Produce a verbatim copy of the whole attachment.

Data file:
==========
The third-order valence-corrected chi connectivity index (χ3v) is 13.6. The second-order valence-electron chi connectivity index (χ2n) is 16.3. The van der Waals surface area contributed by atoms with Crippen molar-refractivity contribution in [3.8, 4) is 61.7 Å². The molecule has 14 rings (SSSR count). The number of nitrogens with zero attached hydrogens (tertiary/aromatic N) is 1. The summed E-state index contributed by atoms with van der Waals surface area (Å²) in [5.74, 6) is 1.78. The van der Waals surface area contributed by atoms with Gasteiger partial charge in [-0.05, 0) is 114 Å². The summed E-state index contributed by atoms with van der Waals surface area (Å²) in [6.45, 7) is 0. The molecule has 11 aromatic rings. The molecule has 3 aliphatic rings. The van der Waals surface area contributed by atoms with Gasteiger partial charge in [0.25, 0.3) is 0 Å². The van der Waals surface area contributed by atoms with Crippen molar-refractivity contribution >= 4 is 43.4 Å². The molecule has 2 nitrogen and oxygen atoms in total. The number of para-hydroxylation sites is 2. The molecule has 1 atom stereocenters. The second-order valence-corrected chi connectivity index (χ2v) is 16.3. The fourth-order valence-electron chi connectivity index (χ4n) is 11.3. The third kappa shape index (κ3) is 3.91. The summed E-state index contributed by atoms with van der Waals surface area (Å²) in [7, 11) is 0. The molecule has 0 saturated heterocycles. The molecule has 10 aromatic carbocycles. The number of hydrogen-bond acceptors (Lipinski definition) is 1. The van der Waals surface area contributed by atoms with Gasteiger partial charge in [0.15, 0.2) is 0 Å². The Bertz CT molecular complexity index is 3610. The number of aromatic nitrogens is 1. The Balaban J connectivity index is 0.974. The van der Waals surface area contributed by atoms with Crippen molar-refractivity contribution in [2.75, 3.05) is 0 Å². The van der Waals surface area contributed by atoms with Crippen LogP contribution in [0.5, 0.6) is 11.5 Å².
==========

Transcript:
The third-order valence-corrected chi connectivity index (χ3v) is 13.6. The second-order valence-electron chi connectivity index (χ2n) is 16.3. The van der Waals surface area contributed by atoms with Crippen molar-refractivity contribution in [3.8, 4) is 61.7 Å². The molecule has 14 rings (SSSR count). The number of nitrogens with zero attached hydrogens (tertiary/aromatic N) is 1. The summed E-state index contributed by atoms with van der Waals surface area (Å²) in [5.74, 6) is 1.78. The van der Waals surface area contributed by atoms with Gasteiger partial charge in [-0.05, 0) is 114 Å². The summed E-state index contributed by atoms with van der Waals surface area (Å²) in [6.45, 7) is 0. The molecule has 11 aromatic rings. The molecule has 3 aliphatic rings. The van der Waals surface area contributed by atoms with Gasteiger partial charge in [0.25, 0.3) is 0 Å². The van der Waals surface area contributed by atoms with Crippen molar-refractivity contribution >= 4 is 43.4 Å². The molecule has 2 nitrogen and oxygen atoms in total. The number of para-hydroxylation sites is 2. The molecule has 1 atom stereocenters. The second-order valence-corrected chi connectivity index (χ2v) is 16.3. The fourth-order valence-electron chi connectivity index (χ4n) is 11.3. The third kappa shape index (κ3) is 3.91. The summed E-state index contributed by atoms with van der Waals surface area (Å²) in [7, 11) is 0. The molecule has 0 saturated heterocycles. The molecule has 10 aromatic carbocycles. The number of hydrogen-bond acceptors (Lipinski definition) is 1. The van der Waals surface area contributed by atoms with Gasteiger partial charge in [0.15, 0.2) is 0 Å². The Bertz CT molecular complexity index is 3610. The number of aromatic nitrogens is 1. The Balaban J connectivity index is 0.974. The van der Waals surface area contributed by atoms with Crippen molar-refractivity contribution in [2.75, 3.05) is 0 Å². The van der Waals surface area contributed by atoms with Crippen LogP contribution in [0.5, 0.6) is 11.5 Å².